The family of amateur cyclist Barry Covington who died of heat stroke at the UCI Gran Fondo World Championships is suing the organizer and cycling’s world governing body, Union Cycliste Internationale (UCI), for £750,000.

Barry Covington, representing Great Britain, collapsed from heat stroke just before the finish of the 93 mile UCI Gran Fondo World Championship road race in the southern French city of Albi in 2017, where temperatures soared to over 93F and humidity reached 70% during the race.

The 36-year-old British competitor received immediate on-course emergency care and was then transferred to Rangueil Hospital in Toulouse, where his condition did not improve and he died a week later.

Barry’s partner, Paul Bowhay, and Thomas Covington, Barry’s father are now suing the UCI, claiming cycling’s world governing body did not appropriately safeguard competitors from the deadly risks of heat stroke.

The case is scheduled to be heard by London’s High Court in early 2024, but the UCI and its insurer, AXA France, are disputing the validity of the case, as well as the financial compensation claimed.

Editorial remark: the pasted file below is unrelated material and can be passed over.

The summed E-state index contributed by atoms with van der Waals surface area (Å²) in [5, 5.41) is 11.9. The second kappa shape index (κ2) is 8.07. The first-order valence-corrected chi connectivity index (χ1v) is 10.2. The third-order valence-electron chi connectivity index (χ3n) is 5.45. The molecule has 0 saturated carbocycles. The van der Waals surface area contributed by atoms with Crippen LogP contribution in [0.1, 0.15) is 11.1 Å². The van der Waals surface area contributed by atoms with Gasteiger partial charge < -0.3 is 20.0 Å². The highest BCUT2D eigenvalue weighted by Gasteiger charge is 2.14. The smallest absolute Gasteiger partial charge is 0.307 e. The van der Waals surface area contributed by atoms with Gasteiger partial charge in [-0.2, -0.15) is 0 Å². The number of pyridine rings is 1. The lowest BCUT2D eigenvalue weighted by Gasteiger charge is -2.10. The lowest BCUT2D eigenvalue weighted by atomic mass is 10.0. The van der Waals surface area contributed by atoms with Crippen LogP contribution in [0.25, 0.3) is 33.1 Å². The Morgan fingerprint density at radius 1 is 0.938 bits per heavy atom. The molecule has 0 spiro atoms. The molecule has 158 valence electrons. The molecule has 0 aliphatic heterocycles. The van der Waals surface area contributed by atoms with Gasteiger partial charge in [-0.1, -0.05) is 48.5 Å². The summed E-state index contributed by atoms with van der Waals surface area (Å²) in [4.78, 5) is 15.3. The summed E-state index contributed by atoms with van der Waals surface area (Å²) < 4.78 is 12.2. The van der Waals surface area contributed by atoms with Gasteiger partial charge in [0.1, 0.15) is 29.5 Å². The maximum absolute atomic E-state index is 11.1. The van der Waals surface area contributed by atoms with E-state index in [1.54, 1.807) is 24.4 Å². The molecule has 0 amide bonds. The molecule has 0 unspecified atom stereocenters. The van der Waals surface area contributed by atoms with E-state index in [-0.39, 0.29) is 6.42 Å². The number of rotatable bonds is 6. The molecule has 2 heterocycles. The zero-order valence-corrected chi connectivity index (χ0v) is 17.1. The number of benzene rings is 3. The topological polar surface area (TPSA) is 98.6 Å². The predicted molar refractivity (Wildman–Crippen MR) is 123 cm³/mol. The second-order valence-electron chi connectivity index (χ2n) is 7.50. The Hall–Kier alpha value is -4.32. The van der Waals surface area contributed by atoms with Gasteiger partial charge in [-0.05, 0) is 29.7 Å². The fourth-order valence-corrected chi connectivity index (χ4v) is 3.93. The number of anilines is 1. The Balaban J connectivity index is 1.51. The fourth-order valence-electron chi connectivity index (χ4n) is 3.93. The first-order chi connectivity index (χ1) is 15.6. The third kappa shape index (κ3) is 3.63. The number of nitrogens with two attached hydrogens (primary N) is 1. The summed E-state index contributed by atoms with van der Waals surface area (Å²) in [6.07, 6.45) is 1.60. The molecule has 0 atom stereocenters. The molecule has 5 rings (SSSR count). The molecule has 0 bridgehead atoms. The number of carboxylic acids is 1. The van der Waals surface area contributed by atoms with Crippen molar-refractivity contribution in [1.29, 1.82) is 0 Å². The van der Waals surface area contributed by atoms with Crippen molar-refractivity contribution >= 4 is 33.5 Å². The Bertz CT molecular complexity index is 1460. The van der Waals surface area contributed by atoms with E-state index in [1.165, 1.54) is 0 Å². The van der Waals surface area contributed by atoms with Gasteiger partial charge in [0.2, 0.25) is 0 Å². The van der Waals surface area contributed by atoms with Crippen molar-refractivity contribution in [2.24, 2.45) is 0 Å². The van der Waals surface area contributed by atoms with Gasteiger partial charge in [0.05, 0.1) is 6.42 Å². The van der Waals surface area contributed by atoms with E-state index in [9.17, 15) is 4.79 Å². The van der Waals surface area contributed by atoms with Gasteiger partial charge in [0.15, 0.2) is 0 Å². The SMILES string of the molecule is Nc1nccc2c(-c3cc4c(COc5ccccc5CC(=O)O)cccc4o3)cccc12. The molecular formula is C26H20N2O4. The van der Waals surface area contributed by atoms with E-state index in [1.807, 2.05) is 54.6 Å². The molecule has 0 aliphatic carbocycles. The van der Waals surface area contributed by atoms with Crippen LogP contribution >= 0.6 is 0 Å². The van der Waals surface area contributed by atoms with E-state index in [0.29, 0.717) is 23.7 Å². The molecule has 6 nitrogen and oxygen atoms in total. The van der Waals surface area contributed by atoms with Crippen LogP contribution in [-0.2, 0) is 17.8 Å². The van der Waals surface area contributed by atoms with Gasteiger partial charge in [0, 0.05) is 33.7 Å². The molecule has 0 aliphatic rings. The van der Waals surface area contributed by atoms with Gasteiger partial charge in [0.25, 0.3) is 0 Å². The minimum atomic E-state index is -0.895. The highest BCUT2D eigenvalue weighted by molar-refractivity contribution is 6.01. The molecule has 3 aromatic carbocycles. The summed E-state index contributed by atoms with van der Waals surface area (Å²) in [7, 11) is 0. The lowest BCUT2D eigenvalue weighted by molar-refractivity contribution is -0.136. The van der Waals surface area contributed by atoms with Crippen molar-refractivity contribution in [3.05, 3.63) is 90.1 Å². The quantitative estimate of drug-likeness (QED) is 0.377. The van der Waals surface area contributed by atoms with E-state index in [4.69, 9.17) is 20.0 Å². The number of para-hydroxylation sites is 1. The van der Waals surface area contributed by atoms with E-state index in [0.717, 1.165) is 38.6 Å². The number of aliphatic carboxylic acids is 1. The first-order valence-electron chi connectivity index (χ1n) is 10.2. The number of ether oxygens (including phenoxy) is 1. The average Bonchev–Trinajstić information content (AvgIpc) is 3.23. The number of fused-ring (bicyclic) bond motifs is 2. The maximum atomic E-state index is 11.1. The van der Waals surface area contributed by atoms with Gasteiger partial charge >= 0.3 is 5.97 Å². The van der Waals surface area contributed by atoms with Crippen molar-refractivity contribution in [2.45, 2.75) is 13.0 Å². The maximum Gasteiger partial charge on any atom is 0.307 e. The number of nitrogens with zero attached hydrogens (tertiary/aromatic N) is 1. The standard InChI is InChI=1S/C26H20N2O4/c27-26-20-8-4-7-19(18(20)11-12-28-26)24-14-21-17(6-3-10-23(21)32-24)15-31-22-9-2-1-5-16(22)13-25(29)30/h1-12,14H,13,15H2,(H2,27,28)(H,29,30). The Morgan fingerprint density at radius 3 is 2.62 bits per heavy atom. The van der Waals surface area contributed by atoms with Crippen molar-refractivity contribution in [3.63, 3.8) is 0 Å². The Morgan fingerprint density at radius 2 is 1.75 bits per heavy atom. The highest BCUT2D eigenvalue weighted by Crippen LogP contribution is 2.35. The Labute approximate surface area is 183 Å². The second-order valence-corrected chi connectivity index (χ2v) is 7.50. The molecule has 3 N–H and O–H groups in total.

The court will hear from riders who took part in the race and how much water was available on-course, as well as testimony from medical experts in cycling and heat stroke prevention.

Winning the case could be quite challenging for Covington’s family, on social media the day before the race Covington seemingly acknowledge the potential risk of racing in the dangerous weather conditions, “It’s going to be tough riding in this heat, it’s 38C [100F] here today.”

In addition, Covington, like all amateur competitors in France, submitted a medical certificate at registration signed by a doctor indicating he was medically fit to participate in a competitive cycling race.

The day before the race, Barry Covington posted a Twitter photo of him standing under the start banner of the 2017 UCI Gran Fondo World Championships, which brought together 2500 amateur cyclists from 60 countries.

Photos: Barry Covington – Twitter